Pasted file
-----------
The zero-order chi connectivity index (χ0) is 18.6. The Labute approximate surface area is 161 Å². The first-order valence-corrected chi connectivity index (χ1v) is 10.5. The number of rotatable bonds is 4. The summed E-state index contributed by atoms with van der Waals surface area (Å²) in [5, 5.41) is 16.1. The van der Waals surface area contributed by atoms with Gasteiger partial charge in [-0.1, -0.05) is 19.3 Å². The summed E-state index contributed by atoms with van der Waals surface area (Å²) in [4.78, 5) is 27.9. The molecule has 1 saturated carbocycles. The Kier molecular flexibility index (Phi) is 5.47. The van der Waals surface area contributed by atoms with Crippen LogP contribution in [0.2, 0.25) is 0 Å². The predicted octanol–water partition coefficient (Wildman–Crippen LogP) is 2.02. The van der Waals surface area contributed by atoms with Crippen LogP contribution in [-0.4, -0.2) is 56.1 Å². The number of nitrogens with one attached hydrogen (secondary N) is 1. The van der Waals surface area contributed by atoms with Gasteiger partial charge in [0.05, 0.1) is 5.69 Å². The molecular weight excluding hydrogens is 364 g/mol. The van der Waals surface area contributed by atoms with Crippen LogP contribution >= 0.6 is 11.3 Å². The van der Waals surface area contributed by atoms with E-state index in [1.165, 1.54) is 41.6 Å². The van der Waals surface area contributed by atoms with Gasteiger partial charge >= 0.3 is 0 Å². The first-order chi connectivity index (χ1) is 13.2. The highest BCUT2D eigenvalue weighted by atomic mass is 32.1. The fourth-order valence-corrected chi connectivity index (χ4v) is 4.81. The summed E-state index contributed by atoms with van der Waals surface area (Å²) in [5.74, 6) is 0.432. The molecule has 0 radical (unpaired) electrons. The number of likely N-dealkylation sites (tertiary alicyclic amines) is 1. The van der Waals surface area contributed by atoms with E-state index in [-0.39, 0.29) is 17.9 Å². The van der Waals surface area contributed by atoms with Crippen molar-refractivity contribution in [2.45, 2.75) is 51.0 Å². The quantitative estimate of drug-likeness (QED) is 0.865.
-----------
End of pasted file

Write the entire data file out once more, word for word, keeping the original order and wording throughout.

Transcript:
The zero-order chi connectivity index (χ0) is 18.6. The Labute approximate surface area is 161 Å². The first-order valence-corrected chi connectivity index (χ1v) is 10.5. The number of rotatable bonds is 4. The summed E-state index contributed by atoms with van der Waals surface area (Å²) in [5, 5.41) is 16.1. The van der Waals surface area contributed by atoms with Gasteiger partial charge in [-0.1, -0.05) is 19.3 Å². The summed E-state index contributed by atoms with van der Waals surface area (Å²) in [4.78, 5) is 27.9. The molecule has 1 saturated carbocycles. The Kier molecular flexibility index (Phi) is 5.47. The van der Waals surface area contributed by atoms with Crippen LogP contribution in [0.2, 0.25) is 0 Å². The predicted octanol–water partition coefficient (Wildman–Crippen LogP) is 2.02. The van der Waals surface area contributed by atoms with Crippen LogP contribution in [-0.4, -0.2) is 56.1 Å². The number of nitrogens with one attached hydrogen (secondary N) is 1. The van der Waals surface area contributed by atoms with Gasteiger partial charge in [0.05, 0.1) is 5.69 Å². The molecular weight excluding hydrogens is 364 g/mol. The van der Waals surface area contributed by atoms with Crippen LogP contribution >= 0.6 is 11.3 Å². The van der Waals surface area contributed by atoms with E-state index in [1.165, 1.54) is 41.6 Å². The van der Waals surface area contributed by atoms with Gasteiger partial charge >= 0.3 is 0 Å². The first-order chi connectivity index (χ1) is 13.2. The highest BCUT2D eigenvalue weighted by atomic mass is 32.1. The fourth-order valence-corrected chi connectivity index (χ4v) is 4.81. The summed E-state index contributed by atoms with van der Waals surface area (Å²) in [5.74, 6) is 0.432. The molecule has 0 radical (unpaired) electrons. The number of likely N-dealkylation sites (tertiary alicyclic amines) is 1. The van der Waals surface area contributed by atoms with E-state index in [-0.39, 0.29) is 17.9 Å². The van der Waals surface area contributed by atoms with Crippen molar-refractivity contribution in [2.45, 2.75) is 51.0 Å². The quantitative estimate of drug-likeness (QED) is 0.865.